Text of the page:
10 Essentials For Networking At Tradeshows And Events

Susan Friedman has a wealth of knowledge available for exhibitors at events, trade shows and exhibitions and its well worth visiting her ezine to have a look through some of the information there.
This is another excellent article outlining the essentials of exhibitor etiquette whilst participating on any event of this nature.
How To Avoid Eating Your Words – 10 Essentials For Networking At Tradeshows And Events

Every moment at a tradeshow is important. This includes, of course, all of the time you’re on the show floor. Add to that the time you’re not actively exhibiting but are on or near the floor — visiting other exhibits, grabbing a bite to eat, or en route to your hotel room. You only have a limited amount of time to represent your organization to the gathered attendees, so you want to make the most of every minute.

That’s why networking events, such as dinners or organized off-site outings, are so important. Even though these events are primarily in social in nature, they’re the ideal place to start or reinforce relationships with your clients and potential clients.

However, networking events can also create high levels of anxiety, especially among exhibitors who don’t know what they’re expected to accomplish or how they’re supposed to conduct themselves to make the most of the opportunity. You don’t want to flub it — nor have your team flub it for you.

Here are ten tips your team needs to know to shine like stars — even when they’re not on the showfloor!

1. Relax

Breathe in, breathe out. Repeat as needed. If you’re nervous, take some time to meditate, center, or do whatever you need to do to calm yourself before getting to the event.

People come to networking events to get to know you in a social setting. The focus is on fun and conversation: two areas where most people can shine without stressing themselves out.

2. Listen more than you talk

There’s nothing in this world people love more than talking about themselves. At the same time, there’s nothing rarer than a good listener. Stifle the impulse to talk, talk, talk and focus on being a good listener. Ask the person you’re with about themselves: what they do, what hobbies they enjoy, and so on. Keep it personal and light — you don’t want to come off like you’re conducting an interrogation.

3. Take your time

This tip is especially pertinent if you’re at a show overseas. Most Americans rush through everything, including eating and having a good time. There’s really no rush. You’re not going to collect a prize for being the first one to clean your plate. Take your time, and eat slowly.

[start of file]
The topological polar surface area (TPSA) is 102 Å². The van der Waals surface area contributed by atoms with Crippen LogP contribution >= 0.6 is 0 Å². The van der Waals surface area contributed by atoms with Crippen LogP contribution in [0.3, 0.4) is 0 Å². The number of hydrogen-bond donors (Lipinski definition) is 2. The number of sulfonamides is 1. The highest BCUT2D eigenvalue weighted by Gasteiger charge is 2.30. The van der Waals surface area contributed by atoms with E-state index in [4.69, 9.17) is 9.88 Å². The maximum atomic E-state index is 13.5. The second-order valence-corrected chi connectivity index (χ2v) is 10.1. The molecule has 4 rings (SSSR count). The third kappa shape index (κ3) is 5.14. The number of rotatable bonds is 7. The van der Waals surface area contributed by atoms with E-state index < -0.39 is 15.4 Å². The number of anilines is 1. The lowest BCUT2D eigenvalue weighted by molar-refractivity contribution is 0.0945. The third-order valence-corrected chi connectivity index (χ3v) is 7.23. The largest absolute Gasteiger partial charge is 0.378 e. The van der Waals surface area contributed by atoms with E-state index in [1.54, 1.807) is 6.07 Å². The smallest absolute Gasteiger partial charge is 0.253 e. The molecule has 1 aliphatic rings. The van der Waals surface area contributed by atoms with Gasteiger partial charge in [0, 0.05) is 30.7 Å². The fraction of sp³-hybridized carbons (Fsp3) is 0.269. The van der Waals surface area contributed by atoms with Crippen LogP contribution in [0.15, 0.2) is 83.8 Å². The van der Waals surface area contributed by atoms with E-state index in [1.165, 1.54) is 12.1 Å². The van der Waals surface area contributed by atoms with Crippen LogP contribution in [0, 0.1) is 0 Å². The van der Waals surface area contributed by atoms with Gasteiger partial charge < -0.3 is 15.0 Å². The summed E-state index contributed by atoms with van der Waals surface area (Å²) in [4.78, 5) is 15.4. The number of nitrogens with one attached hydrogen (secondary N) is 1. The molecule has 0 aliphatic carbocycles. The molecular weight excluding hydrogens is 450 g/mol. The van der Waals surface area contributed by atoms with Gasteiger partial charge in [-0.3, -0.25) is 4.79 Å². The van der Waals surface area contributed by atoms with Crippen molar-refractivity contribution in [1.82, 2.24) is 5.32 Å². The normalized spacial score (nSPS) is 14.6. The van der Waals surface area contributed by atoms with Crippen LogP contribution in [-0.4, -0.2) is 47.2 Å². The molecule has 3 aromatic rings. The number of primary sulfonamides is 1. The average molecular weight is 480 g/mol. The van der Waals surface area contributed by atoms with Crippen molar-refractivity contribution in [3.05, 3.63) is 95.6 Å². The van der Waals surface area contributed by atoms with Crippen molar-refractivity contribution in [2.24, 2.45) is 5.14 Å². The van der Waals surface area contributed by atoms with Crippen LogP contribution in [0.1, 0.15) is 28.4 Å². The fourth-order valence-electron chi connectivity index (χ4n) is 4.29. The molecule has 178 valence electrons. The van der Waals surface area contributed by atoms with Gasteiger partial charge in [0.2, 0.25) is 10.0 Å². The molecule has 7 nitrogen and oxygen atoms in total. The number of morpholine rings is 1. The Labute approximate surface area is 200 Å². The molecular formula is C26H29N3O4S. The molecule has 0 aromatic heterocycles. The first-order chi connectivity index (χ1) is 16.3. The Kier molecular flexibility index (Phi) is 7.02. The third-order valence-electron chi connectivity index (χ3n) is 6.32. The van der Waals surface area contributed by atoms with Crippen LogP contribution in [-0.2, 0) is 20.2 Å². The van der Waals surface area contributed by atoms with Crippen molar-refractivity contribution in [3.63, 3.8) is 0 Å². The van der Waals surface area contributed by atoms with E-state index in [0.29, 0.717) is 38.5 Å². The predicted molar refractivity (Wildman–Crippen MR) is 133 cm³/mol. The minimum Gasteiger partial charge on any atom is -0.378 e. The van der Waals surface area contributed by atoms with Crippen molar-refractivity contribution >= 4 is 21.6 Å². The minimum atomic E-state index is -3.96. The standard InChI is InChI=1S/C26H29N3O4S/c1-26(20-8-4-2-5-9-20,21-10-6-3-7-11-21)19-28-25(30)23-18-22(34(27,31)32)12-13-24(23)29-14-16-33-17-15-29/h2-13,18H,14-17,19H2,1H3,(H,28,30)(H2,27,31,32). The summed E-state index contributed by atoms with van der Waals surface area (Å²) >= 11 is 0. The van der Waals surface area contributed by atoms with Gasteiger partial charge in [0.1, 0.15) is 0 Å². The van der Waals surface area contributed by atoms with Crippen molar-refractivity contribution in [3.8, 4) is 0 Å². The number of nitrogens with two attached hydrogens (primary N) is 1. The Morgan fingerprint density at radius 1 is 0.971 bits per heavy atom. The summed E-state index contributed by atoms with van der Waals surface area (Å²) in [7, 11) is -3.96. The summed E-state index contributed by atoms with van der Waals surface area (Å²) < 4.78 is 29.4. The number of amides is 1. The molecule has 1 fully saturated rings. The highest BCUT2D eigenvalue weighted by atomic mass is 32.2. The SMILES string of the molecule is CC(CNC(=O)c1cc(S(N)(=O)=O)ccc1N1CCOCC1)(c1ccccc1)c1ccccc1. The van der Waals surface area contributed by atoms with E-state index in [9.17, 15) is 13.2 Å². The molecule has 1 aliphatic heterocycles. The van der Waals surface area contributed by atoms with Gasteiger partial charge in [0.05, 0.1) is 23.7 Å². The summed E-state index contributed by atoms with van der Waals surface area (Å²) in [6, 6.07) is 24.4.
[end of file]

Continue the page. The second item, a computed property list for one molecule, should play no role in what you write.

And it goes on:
4. Stay sober

Even though it’s a casual setting, the people at the networking event will be judging you and your company by how you conduct yourself. Remaining sober will make it much easier to create a good impression. Skip the alcoholic drinks — especially if your guest opts not to visit the bar. Fewer people are drinking these days, and no one will raise an eyebrow at a coke with a slice of lemon in it.

5. Forgo fancy food

You may have gourmet tastes. This isn’t the time to show them off. Order simple, easy-to-eat food. You don’t want to slop sauce on your shirt or wrestle with claw crackers in front of someone you hardly know. After all, they might not remember your sparkling conversational skills — but they’ll always remember that you dumped the stuffed shells in your lap!

6. Be nice to the waitstaff

Waiters, servers, waitresses, bartenders and all the other people who work the facility where the networking event is being held are people too. It behooves you to treat them as such. Be polite and courteous, even if you don’t think anyone is watching. This is especially true if something’s gone wrong — a mistaken order, cold food, or any of the million other things that happen in a restaurant. How you treat the *little* people says a lot about how you can be expected to treat the *big* people.

7. Shut off the cell phone

Your intention for the evening is to get to know the people you’re with. You want their time and attention. That means it’s a good idea to shut off your cell phone — there’s nothing ruder than constantly interrupting a meal to answer the phone and expecting them to hold on while you chat.

8. Skip the gossip

Badmouthing your competition is the sure sign of an amateur. Avoid the temptation to dig up dirt on your industry colleagues or indulge in idle gossip. It’s far too easy to pick up a negative reputation for indulging in this kind of behavior — not to mention the risk of alienating peers and colleagues you might someday need on your side.

9. Leave the literature behind

Don’t bring brochures, catalogs, or samples to the networking event with you. If it turns out that the people you meet at the networking events are interested in these things, they’ll either make a point of picking them up from you at the show, or you can arrange to send it to them. On the other hand, you want to make sure you have a good supply of business cards on hand so people can get in contact with you.

10. Pick up the tab

If you’re the one entertaining, pick up the tab. Sometimes you’ll run into guests who can’t accept — their employers forbid them from accepting free meals or other gifts — so just follow their lead. Otherwise however, pay for the meal. It’s a nice gesture that shows you value the relationship.

Written by Susan A. Friedmann,CSP, The Tradeshow Coach, Lake Placid, NY, internationally recognized expert working with companies to increase their profitability at tradeshows. Author: “Riches in Niches: How to Make it BIG in a small Market” and “Meeting & Event Planning” http://www.thetradeshowcoach.com & http://www.richesinniches.com

Article Source: http://EzineArticles.com/?expert=Susan_Friedmann

www.hott.co.za

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